• Raphaël Champeimont

Nuclear power is not as dangerous as you think

Updated: Nov 27, 2020

Nuclear power is probably the most controversial energy source. Its advocates see it as a cheap energy source that is necessary to prevent global warming. Its radical opponents think it is so dangerous that they would even prefer to face global warming instead. The scale of accidents and the strange nature of radioactivity make it especially terrifying, but when taking a rational approach, is it really that dangerous?

Let’s explore what people usually think about nuclear power and how it compares to reality.

See also: French version 🇫🇷

No conflict of interest: The author of this article and this blog do not receive any money from, nor have any financial interests in the nuclear industry.

#1 Nuclear plants release radioactivity in the environment

Reality: It’s technically true, but even if you live near a nuclear power plant, the extra radiation you receive is much lower than natural radioactivity.

You may not know about it, but you live in radioactivity. Your food is radioactive. Your house is radioactive. You and other humans are radioactive. However, this is not dangerous, because the amount of radiation you receive is very small. This is called natural radioactivity and has always been there long before the development of nuclear power. It is called natural radioactivity because it is naturally present, but it is the same physical phenomenon as radioactivity from artificial origin. This natural radioactivity exposes you to a small level of radiation all the time. Moreover, you also receive some radiations directly from the Sun (which is a gigantic nuclear fusion machine).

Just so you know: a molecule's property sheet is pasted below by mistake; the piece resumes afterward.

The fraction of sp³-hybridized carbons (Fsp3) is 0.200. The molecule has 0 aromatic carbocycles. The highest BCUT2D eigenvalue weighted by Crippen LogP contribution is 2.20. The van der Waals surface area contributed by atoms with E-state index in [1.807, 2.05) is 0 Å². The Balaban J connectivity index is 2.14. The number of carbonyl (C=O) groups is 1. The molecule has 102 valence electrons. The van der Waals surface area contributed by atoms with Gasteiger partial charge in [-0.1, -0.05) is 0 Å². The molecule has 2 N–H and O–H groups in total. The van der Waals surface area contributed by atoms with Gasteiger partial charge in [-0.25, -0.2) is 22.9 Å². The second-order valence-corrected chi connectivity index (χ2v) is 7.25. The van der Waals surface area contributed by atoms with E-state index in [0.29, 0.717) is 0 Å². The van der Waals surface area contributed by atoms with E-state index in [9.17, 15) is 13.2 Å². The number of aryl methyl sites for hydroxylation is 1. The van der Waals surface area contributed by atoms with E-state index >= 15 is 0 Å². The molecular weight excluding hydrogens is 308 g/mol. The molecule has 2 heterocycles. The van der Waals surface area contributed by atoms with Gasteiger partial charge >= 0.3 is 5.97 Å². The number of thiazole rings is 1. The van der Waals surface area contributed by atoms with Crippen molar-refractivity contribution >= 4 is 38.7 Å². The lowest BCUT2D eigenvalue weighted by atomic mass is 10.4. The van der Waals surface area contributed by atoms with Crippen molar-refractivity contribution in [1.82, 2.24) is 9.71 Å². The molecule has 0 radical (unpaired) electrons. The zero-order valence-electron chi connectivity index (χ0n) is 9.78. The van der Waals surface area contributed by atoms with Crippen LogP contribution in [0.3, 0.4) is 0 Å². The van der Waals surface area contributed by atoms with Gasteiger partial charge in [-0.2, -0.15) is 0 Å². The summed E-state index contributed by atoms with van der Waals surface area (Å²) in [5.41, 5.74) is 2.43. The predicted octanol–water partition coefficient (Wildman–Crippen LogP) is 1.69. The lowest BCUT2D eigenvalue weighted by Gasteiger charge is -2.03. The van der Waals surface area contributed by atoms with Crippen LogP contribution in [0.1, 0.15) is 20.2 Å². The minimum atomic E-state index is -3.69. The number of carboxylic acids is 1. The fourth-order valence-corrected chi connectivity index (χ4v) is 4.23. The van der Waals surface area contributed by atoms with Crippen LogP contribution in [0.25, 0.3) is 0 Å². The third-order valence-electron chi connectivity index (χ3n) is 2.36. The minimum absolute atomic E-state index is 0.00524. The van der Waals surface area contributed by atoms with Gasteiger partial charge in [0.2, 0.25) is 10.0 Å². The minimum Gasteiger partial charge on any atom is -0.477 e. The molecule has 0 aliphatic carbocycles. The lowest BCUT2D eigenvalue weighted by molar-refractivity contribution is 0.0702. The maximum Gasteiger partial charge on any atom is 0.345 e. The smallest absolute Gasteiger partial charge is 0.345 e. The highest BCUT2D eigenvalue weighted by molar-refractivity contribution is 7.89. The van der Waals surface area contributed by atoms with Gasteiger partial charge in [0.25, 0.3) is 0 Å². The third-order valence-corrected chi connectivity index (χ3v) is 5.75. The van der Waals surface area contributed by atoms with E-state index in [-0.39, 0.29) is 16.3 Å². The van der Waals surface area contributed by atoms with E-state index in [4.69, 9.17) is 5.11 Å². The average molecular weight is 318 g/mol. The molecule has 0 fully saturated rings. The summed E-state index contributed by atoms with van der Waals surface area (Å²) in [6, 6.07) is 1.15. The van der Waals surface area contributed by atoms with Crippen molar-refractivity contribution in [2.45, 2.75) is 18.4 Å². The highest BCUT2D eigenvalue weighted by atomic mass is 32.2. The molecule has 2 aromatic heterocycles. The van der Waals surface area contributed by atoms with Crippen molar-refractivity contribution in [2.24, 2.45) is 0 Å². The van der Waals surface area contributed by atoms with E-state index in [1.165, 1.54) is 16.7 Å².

Natural radiation near Paris: 0.1 µSv/h

You can measure radiation using a Geiger counter. Anyone can buy one (price is between $100 and $ 200). I own one and I have measured the level of radiation at my home (see photo) which is 0.1 µSv/h. It means my body receives 0.1 µSv of radiation every hour. A “µSv” is a microsievert, that is a millionth of a Sievert, a radiation unit.

If you live in the mountains, you are exposed to more radiation, because you are less protected by the atmosphere from the Sun radiation. I made a measurement at an altitude of 3,000 m (10,000 feet) in the Alps and found a radiation level about twice as high (0.2 µSv/h). So the natural level of radiation varies with altitude, and in fact it varies even at a similar altitude, because the rocks in the ground are more radioactive in some parts of the world than others.

Now let’s talk about nuclear power plants. They do emit some radiations, but the extra radiation received near one is much lower than the natural level of radiation. If you drove near a nuclear power plant while holding at a Geiger counter, you would probably not even see any change in the value displayed.

In practice, people living near a nuclear power plant are exposed to a few extra microsieverts (µSv) per year, while natural radiation already exposes them to a few microsieverts per day.

You might ask, what is a dangerous radiation dose then? The lowest level of radiation for which a cancer increase risk has been observed is around 100 mSv (= 100,000 µSv) which increases the cancer risk by at worst 0.5% (with the most pessimistic model). If someone receives more than 400 mSv (= 400,000 µSv) in a short period of time (ie. during a nuclear accident for example), symptoms of radiation poisoning can appear. The lethal dose is around 4 Sv (= 4,000,000 µSv). If you want to see more examples of order of magnitude for radiation, you can look at this excellent chart.

#2 Accidents have worldwide effects on health